After the visitors center is the Saddle Horn campground. There are about 80 campsites with the majority of them being on a 1st come 1st served basis. There is a section that allows reservations. Campsites are $20 a night. There are some really nice picnic only areas around the campground also. The Canyon Rim trail also begins or ends here too. You can also sit under the Book Cliffs Shelter which offers fabulous views of Wedding Canyon, Monument Canyon, the Book Cliffs and the Grand Valley.
Leaving the Saddle Horn campground will find your next stop at the Fruita Canyon overlook. This is a neat place to look into Fruita Canyon and see the road you will be going down and also see Balanced Rock from a higher view.
Distant View is the next small pull off that offers some nice views of the valley as well as a great view of the Grand Mesa.
Historic Trail is just down the road and at the beginning of the pronounced descent into Fruita Canyon. The Historic Trail overlook talks about the Fruita Dugway across the canyon which was used by ranchers to herd their cattle up the Monument and onto Glade Park.
After passing through the last two tunnels you come to Balance Rock. This is of course a huge boulder balanced upon a small pedestal. It also talks about the local geology of the area. The Fruita Canyon area also offers great opportunities to spot bighorn sheep which often time graze just a few feet from the road.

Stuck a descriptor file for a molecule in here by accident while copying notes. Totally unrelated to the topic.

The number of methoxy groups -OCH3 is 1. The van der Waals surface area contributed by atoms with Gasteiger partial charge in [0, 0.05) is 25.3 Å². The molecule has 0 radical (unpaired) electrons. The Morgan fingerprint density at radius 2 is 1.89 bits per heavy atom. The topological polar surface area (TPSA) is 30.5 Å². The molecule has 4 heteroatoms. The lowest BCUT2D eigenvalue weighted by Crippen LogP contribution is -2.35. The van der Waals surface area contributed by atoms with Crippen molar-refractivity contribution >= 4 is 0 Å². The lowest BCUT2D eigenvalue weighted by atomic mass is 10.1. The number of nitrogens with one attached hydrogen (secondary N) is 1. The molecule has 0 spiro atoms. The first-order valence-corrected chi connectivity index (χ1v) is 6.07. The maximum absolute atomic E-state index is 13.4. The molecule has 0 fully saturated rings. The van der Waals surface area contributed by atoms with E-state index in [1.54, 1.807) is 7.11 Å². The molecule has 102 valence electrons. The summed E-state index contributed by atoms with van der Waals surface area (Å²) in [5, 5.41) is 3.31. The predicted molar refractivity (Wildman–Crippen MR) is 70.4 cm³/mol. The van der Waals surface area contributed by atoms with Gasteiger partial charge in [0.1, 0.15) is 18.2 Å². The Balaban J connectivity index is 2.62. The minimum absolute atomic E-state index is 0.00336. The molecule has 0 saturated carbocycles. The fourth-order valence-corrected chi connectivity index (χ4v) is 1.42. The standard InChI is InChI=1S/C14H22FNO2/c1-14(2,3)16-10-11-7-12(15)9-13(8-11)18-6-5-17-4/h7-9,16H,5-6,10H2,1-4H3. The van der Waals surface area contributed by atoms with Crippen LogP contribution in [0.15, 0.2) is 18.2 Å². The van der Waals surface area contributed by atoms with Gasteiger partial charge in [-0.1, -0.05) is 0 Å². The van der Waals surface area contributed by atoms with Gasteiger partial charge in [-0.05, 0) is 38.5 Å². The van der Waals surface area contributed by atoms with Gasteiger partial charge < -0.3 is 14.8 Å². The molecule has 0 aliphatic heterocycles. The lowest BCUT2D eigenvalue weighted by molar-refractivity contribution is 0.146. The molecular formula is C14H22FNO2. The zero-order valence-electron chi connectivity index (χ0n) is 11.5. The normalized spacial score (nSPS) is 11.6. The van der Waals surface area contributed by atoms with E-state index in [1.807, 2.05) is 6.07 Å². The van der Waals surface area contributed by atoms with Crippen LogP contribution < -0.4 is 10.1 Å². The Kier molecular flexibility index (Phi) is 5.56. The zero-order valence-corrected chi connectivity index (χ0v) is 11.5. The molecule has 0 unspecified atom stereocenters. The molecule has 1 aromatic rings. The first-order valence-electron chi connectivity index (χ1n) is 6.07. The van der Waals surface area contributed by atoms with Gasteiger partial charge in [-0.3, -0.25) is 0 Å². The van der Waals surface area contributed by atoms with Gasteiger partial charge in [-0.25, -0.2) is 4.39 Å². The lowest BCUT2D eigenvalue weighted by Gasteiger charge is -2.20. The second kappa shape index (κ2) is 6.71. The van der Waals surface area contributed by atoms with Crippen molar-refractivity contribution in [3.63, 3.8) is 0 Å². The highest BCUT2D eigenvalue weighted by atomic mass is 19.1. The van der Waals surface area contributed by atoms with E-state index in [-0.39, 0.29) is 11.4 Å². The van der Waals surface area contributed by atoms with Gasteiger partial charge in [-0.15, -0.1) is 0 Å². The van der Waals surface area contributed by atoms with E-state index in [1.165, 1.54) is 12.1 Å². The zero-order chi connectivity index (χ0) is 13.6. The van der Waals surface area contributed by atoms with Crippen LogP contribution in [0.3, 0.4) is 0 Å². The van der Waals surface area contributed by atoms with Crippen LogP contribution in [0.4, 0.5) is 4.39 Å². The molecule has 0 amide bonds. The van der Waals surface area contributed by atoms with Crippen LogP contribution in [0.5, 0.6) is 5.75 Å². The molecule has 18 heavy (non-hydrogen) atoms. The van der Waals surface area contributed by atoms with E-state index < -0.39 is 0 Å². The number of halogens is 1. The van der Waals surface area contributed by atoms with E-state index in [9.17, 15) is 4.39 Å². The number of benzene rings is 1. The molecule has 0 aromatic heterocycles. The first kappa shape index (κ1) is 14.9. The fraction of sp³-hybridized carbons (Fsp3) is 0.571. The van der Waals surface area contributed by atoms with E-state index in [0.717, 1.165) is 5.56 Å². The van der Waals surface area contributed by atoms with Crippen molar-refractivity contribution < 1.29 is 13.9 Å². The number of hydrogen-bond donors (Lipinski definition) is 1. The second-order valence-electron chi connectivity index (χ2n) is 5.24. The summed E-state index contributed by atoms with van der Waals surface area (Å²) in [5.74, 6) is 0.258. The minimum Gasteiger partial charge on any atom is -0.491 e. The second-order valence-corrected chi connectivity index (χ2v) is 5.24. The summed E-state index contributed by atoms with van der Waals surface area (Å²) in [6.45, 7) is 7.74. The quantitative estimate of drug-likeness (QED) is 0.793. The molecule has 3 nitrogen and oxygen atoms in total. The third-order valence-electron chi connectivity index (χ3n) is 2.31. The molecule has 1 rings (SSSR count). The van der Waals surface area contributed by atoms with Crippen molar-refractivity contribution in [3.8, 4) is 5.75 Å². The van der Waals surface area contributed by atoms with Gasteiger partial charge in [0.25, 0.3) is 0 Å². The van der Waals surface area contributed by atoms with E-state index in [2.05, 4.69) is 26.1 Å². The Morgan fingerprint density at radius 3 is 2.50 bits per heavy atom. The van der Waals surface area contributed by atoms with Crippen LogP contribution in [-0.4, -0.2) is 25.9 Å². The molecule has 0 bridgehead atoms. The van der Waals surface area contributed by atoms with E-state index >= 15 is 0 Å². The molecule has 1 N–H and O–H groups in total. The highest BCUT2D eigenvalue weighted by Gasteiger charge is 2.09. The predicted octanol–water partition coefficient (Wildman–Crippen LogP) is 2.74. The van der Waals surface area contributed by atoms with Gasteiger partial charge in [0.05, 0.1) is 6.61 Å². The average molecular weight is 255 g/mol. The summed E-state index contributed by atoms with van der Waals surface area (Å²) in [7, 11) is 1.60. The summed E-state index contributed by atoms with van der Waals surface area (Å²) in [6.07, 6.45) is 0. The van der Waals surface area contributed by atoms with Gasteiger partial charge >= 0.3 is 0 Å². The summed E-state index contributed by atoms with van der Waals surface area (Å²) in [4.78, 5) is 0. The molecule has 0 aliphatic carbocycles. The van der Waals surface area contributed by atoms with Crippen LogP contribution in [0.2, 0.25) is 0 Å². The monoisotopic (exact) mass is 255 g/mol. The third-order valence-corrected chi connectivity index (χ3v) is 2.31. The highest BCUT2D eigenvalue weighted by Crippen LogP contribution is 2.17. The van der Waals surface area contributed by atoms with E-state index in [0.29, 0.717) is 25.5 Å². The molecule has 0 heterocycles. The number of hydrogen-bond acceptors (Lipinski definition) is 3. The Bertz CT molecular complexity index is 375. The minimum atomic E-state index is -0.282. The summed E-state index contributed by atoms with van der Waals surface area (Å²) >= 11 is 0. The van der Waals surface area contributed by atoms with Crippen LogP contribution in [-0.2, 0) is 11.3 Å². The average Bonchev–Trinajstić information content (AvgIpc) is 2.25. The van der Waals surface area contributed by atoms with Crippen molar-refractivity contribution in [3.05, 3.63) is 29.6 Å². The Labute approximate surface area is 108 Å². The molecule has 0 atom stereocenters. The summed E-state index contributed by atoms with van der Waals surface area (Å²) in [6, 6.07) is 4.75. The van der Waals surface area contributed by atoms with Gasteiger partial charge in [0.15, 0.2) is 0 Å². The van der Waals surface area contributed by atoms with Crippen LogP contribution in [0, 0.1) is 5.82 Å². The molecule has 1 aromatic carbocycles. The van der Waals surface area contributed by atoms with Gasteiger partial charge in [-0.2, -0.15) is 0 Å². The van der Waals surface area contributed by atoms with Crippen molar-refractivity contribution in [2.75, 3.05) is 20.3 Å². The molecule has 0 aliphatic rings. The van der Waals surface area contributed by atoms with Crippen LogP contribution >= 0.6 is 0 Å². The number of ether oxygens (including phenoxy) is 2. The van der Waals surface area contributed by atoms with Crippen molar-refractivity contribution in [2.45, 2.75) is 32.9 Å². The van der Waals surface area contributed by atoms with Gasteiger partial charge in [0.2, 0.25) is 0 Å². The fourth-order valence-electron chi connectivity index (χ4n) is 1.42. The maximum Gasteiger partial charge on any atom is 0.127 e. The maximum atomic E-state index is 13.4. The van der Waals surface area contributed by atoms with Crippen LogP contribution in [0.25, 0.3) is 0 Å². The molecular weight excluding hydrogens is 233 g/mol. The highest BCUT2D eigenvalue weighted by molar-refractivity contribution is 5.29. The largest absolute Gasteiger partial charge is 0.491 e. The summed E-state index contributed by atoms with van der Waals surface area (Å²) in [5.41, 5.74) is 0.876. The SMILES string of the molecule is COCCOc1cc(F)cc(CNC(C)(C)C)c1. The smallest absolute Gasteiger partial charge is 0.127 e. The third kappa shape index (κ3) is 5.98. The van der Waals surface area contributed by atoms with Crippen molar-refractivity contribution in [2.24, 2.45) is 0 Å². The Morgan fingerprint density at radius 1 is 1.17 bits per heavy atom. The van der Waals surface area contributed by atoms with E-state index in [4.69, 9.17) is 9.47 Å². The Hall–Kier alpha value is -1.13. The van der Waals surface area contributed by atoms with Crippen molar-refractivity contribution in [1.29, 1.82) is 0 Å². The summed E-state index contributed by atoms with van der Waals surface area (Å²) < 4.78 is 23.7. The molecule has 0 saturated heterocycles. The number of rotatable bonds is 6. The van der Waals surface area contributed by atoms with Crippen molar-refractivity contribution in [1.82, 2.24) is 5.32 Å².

The last stop is the Redlands View. This stop talks about the Redlands Fault that runs along the face of the Monument. From here it’s a short descent down the rest of the way and out the “West” entrance.
At the stop sign you can either turn left and visit the Dinosaur Journey Museum or explore the surrounding area around Fruita or turn right and follow Broadway through Redlands Mesa and back into Grand Junction.
The Colorado National Monument is a fantastic place to spend either a day or days and camp, hike and explore all it has to offer.